I am voting for Donald J. Trump for president because he is the best choice for a better America. This is a position born of careful consideration — not from any sense of blind party or gender loyalty.
I am so tired of politics as usual, and this election is, in so many ways, more of the same. The campaigns have become wholly obfuscated, with a big assist from the media. Issues that are important and on which we should be focused have been overshadowed by name-calling, clever insinuation, blatant lies and a dogged determination to win at any cost.
Trump's opponent, Hillary Clinton, has spent so little time on the actual campaign trail that I've never seen her come out with even a moderately chronicled blueprint for America, other than to annihilate the NRA. Clinton has a record that shouldn't be ignored and distinctly telegraphs what she believes — as well as a verified record that is not simply dirty campaign conjecture.
For instance, we know from the FBI probe that Clinton lied about her private email server and was extremely careless with classified information. We know that she lied to the families of the Benghazi victims regarding the nature of events surrounding their deaths.
Wikileaks recently published over 30,000 emails that give insight on:
- Her own failed foreign policy efforts
- Her continuing support for the failed Obama economic and foreign policies
- Her disdain for Catholics and evangelicals
- Her support for cutting Social Security
- Her desire for open borders without any consideration for the radical terrorists who dream of destroying America
- Her support for "public and private positions" on issues
- Her tax plan, which will raise the already oppressive tax burden on the middle class
- Her support for a single-payer health care system
- Her characterization of Latinos as "needy"
- Her knowledge that Saudi Arabia and Qatar were funding ISIS, yet Bill Clinton took millions from them for the Clinton Foundation — an organization that spends only around 10 percent on charitable works. Even Chelsea was concerned by some of the activities of the Foundation.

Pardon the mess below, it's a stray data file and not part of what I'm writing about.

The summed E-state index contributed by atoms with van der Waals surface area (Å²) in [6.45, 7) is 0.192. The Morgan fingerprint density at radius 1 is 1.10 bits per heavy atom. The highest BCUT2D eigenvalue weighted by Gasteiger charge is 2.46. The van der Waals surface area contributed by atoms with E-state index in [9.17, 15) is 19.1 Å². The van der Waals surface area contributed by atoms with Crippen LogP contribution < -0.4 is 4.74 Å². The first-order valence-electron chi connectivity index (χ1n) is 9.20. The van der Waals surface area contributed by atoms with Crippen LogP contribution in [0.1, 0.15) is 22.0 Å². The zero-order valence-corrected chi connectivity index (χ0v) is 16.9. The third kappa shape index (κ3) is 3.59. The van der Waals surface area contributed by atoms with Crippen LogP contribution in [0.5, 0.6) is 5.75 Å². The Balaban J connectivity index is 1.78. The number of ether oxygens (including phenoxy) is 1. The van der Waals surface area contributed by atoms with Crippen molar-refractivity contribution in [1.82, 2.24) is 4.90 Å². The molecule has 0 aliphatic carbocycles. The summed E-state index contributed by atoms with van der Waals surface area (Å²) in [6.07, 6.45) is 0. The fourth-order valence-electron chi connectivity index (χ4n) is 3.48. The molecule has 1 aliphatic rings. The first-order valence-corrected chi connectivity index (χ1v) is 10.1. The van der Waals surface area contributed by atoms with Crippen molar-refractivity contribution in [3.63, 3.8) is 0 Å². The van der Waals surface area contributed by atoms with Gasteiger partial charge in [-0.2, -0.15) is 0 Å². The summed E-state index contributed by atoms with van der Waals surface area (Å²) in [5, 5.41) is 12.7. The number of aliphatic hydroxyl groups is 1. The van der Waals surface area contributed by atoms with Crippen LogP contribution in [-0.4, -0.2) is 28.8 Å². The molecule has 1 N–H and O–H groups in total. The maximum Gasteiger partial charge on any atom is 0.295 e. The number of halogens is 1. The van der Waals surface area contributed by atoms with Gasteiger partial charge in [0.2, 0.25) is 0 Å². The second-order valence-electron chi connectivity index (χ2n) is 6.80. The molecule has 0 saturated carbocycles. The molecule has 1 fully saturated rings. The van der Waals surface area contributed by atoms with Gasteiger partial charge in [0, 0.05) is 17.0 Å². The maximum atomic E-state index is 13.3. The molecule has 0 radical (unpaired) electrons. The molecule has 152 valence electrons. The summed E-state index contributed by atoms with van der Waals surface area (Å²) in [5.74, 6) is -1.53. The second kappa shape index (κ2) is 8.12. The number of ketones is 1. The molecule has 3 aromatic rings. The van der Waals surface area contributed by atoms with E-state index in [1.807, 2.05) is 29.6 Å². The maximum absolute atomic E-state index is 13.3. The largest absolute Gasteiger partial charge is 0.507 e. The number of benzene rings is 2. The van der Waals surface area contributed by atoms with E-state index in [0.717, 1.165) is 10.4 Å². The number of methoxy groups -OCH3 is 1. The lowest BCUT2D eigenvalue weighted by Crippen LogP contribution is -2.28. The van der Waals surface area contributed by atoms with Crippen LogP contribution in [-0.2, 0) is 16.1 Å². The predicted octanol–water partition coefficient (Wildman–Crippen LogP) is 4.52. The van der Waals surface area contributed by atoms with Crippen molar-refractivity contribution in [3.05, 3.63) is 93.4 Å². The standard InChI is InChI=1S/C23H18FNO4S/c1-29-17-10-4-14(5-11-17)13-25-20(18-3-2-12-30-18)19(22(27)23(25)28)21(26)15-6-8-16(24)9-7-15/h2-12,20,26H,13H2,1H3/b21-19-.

- Massive collusion between her campaign and large media outlets
- Documentation of corruption up through the highest levels of government, including between the State Department and the FBI
Project Veritas recently released videos of Clinton campaign operatives who delightedly take credit for intentionally orchestrating the violence at all of the Trump events and indicates Clinton was aware of the tactics. This is acceptable in today's America?
Clinton's unwillingness to release her complete medical records and her condensed schedule give me little confidence that she has the actual stamina to be the leader of the free world. Tim Kaine as commander-in-chief? The stuff of nightmares.
Trump, on the other hand, hasn't the benefit of a public record, but we can examine what he has done. He has built a worldwide development portfolio, creating companies worth billions and employing tens of thousands. He has employed more women in executive positions than men. His employees are loyal and satisfied. He has provided for and supported our veterans.
The Trump campaign has detailed his plans for:
- Preserving and protecting the Constitution
- Job creation
- Reforming health care by repealing and replacing the failing Obamacare system
- Lowering taxes for the middle class
- Child care for working families
- Reforming a broken immigration system
- National defense and taking care of our veterans
- Foreign policy and defeating ISIS
- Ethics reform at all levels of government; restoring public trust in our leaders
Trump is a pragmatist and a visionary, but he lacks Clinton's decades of political practice — and it often shows. While this is troubling at times, what I find disturbing is Clinton's complete disregard for the truth and her willingness to say what Americans want to hear even if her words have no association with what she has done, or will do.
Trump is offensive to those who aren't used to directness and sarcasm, but no one can doubt his love of country — after all, he didn't have to run for office. In contrast, Clinton views the presidency as simply the next rung on her career ladder.